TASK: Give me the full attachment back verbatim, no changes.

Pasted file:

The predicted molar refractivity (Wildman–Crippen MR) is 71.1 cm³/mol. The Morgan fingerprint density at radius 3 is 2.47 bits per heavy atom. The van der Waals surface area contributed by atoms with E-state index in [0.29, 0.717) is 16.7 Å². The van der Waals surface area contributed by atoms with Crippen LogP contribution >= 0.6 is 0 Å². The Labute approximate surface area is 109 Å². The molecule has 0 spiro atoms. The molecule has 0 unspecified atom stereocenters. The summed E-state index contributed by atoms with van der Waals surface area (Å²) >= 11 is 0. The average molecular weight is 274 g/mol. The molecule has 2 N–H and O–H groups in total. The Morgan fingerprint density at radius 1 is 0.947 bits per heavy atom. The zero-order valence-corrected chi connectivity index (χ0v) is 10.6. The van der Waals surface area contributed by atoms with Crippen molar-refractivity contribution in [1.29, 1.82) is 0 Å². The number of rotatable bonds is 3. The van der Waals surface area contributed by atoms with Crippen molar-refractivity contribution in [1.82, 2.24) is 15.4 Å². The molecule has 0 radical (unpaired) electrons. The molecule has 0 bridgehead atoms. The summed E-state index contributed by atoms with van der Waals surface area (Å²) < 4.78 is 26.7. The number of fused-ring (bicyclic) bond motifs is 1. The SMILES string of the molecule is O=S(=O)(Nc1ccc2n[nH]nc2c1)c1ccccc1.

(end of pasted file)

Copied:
The predicted molar refractivity (Wildman–Crippen MR) is 71.1 cm³/mol. The Morgan fingerprint density at radius 3 is 2.47 bits per heavy atom. The van der Waals surface area contributed by atoms with E-state index in [0.29, 0.717) is 16.7 Å². The van der Waals surface area contributed by atoms with Crippen LogP contribution >= 0.6 is 0 Å². The Labute approximate surface area is 109 Å². The molecule has 0 spiro atoms. The molecule has 0 unspecified atom stereocenters. The summed E-state index contributed by atoms with van der Waals surface area (Å²) >= 11 is 0. The average molecular weight is 274 g/mol. The molecule has 2 N–H and O–H groups in total. The Morgan fingerprint density at radius 1 is 0.947 bits per heavy atom. The zero-order valence-corrected chi connectivity index (χ0v) is 10.6. The van der Waals surface area contributed by atoms with Crippen molar-refractivity contribution in [1.29, 1.82) is 0 Å². The number of rotatable bonds is 3. The van der Waals surface area contributed by atoms with Crippen molar-refractivity contribution in [1.82, 2.24) is 15.4 Å². The molecule has 0 radical (unpaired) electrons. The molecule has 0 bridgehead atoms. The summed E-state index contributed by atoms with van der Waals surface area (Å²) < 4.78 is 26.7. The number of fused-ring (bicyclic) bond motifs is 1. The SMILES string of the molecule is O=S(=O)(Nc1ccc2n[nH]nc2c1)c1ccccc1.